Arizona ended its fight against polygamy not long after a 1953 raid on Colorado City (once known as Short Creek), which became a public relations nightmare for then Governor Pyle. One Utah Sheriff seemed to sum up the general attitude of law enforcement when he said in 1998, "We've got better things to do.'' Utah's Attorney General Reed Richards commented that same year, "Do we really want to take our police officers and have them going around peeking into windows to see who is sleeping with whom?''

But can the twin towns of Hildale and Colorado City really exist without the government? Though there was not a case of welfare fraud prosecuted by 1998 concerning these communities, a Washington County sheriff's deputy did try to investigate food-stamp irregularities in 1994. But that investigation was shut down by federal authorities.

Utah's southern border only holds a fraction of the 30,000 polygamists in the West. Colorado City and Hildale, are separated by a street called Uzona Avenue. Once there were only a handful of families in this desolate area. But then came polygamists to build their "Millennial City'' in 1935. By 1998 the population had grown to 5,000 residents, almost all polygamists. The area has two colleges, a small industrial park, a school district, a power plant, a radio station, hundreds of houses, and two city governments with a combined annual 1998 budget of more than $13 million.

"Children should not be penalized because of the behavior of their parents. But if certain behaviors create a dependency on the public system, then it becomes a public-policy question that must be addressed'' said Roz McGee, executive director of the Salt Lake City-based advocacy group Utah Children.

Attorney Scott Burns explained, "One of the reasons why polygamists have not been prosecuted is because of the long-held belief that they aren't hurting anyone, that they are self-reliant and only want to be left alone. If they're taking welfare to support their large numbers of children, then they are hurting society.''

Less Hildale households receive food stamps than many Utah towns. However, more aid comes to Hildale as a community because of the number of children that live in each household. During one month in 1997 35 households received a total of $22,375 for 393 people, while another Utah town Parowan, got half that amount for 165 residents. The largest household in Parowan was seven members, while Hildale recorded a household of 37 people receiving food stamps.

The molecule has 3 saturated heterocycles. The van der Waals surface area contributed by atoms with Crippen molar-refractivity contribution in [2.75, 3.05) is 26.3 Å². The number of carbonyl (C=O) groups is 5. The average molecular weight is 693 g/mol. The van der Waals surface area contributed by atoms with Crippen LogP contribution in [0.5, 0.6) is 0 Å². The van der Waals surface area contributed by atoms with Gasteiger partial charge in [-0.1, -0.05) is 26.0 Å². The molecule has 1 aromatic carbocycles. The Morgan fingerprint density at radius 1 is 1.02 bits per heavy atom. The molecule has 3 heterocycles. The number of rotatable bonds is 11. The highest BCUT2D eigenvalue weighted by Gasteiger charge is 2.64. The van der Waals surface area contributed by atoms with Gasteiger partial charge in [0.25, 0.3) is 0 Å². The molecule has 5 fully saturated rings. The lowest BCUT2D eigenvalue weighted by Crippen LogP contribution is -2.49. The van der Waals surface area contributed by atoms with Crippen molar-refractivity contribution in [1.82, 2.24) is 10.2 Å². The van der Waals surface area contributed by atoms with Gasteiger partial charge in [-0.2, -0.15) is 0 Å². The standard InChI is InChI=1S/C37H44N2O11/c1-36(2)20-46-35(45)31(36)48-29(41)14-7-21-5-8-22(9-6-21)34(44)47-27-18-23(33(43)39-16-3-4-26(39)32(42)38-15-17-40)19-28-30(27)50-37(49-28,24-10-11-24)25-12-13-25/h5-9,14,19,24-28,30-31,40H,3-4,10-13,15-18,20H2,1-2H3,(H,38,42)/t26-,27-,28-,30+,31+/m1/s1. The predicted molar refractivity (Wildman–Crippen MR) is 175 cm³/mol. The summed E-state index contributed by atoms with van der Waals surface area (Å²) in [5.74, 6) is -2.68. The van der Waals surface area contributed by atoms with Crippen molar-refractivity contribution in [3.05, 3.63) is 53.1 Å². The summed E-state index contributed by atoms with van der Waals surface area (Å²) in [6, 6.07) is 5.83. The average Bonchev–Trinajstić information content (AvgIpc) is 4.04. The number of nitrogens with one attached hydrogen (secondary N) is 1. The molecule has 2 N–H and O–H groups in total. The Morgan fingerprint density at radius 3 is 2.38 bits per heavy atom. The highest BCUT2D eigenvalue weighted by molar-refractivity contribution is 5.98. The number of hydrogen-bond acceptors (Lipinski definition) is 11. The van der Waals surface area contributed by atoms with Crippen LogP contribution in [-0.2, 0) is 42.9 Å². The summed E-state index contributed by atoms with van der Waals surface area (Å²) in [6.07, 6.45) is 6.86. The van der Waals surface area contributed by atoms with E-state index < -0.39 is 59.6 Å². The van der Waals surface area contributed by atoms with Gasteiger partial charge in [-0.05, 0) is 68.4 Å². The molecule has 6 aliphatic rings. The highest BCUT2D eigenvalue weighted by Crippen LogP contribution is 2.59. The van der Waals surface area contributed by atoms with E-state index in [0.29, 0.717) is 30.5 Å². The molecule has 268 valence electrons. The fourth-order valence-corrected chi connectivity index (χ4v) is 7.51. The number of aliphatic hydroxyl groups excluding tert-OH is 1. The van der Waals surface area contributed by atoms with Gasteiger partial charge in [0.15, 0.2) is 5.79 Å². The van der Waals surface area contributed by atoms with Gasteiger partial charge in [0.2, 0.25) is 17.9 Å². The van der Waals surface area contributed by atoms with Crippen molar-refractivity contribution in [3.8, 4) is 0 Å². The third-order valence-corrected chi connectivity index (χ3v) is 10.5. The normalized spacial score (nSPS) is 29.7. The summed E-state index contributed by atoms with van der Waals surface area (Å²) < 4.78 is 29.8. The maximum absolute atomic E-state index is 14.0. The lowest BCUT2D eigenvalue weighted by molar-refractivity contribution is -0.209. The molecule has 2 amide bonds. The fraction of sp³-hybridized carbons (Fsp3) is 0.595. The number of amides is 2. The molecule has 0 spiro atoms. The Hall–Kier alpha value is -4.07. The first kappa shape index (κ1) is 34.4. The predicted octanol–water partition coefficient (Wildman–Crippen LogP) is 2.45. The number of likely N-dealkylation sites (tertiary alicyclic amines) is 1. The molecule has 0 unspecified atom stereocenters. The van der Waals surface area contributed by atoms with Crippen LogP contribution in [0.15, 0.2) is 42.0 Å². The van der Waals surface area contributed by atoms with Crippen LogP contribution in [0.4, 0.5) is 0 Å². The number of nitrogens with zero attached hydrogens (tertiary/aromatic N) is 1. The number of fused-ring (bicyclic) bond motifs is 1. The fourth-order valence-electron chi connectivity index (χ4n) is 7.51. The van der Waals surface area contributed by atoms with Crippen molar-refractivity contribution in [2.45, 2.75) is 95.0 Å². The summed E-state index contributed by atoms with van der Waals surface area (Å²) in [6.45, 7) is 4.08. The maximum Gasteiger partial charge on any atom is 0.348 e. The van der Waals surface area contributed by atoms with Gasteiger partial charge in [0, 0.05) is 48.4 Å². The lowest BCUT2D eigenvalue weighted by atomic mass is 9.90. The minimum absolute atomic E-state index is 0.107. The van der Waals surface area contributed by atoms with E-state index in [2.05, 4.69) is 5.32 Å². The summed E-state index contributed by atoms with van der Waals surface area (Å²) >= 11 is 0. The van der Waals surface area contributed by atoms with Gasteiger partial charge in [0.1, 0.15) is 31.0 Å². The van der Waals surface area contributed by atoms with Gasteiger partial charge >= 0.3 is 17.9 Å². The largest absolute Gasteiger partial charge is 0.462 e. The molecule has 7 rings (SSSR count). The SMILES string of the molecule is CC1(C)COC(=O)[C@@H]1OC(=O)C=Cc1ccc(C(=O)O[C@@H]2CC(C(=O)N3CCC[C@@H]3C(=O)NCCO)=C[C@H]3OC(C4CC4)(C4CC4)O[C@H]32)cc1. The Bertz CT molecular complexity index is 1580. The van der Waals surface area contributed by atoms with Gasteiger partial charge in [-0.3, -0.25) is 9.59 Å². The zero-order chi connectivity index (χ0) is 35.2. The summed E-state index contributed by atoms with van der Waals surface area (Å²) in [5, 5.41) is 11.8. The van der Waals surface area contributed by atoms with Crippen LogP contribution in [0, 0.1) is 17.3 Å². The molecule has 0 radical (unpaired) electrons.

Deanna Beagley was raised in a polygamist family that included two mothers with 25 children. When she was 15 two girls told her at school that they heard she was going to be their "new mother." Beagley later learned an FLDS leader had been given a "revelation" that she was to become the fourth wife of a middle-aged man she despised. Beagley asked for help from the principal of an elementary school in a nearby town. He adopted her.

In 1998 at 24 Beagley lived with her husband and three children on the outskirts of St. George, Utah. She had successfully established a new life. But she grew up on food stamps and welfare. She said, "I know women out there wouldn't be having as many babies if it weren't for the welfare. I remember being told that this was a work of God and it was up to the outside world to make us flourish.'' To get more welfare money her father's second wife lied, she claimed his first wife's children were also hers to collect more, Beagley said.

According to federal paperwork, Colorado City is filled largely with unwed mothers without any visible spousal support. But Beagley said this has become a polygamist tradition, so that no proof exists of their many marriages through public records. Husbands marry only once in a civil ceremony. Other subsequent marriages are done "spiritually, but not legally. Beagley concluded, "It's a way of life. You get married, you go on welfare, and that's it.''

Polygamous women are treated as single mothers. "In terms of food-stamp eligibility, she's not in a recognized marriage situation, and she'd be considered a single mom with kids,'' said Mason Bishop, spokesman for the Utah Department of Workforce Services

Deanna Beagley's husband, Norman, was raised in the Colorado City FLDS too. He said, "There are people out there who use welfare as an excuse. Their attitude is, `Where's mine?...If you took a camcorder at the till at the community grocery store, just to see how much money rolled across, you'd be surprised how much was real money and how much was welfare.'' According to Arizona records the Cooperative Mercantile Exchange, the one grocery store in Colorado City, collected $26,466 from the WIC food program in December 1997. Hildale has its own WIC office rented to the government for $400 a month in 1998. In an affidavit Hildale's town attorney stated, "There is a large amount of foot traffic in and out of [the WIC] office.''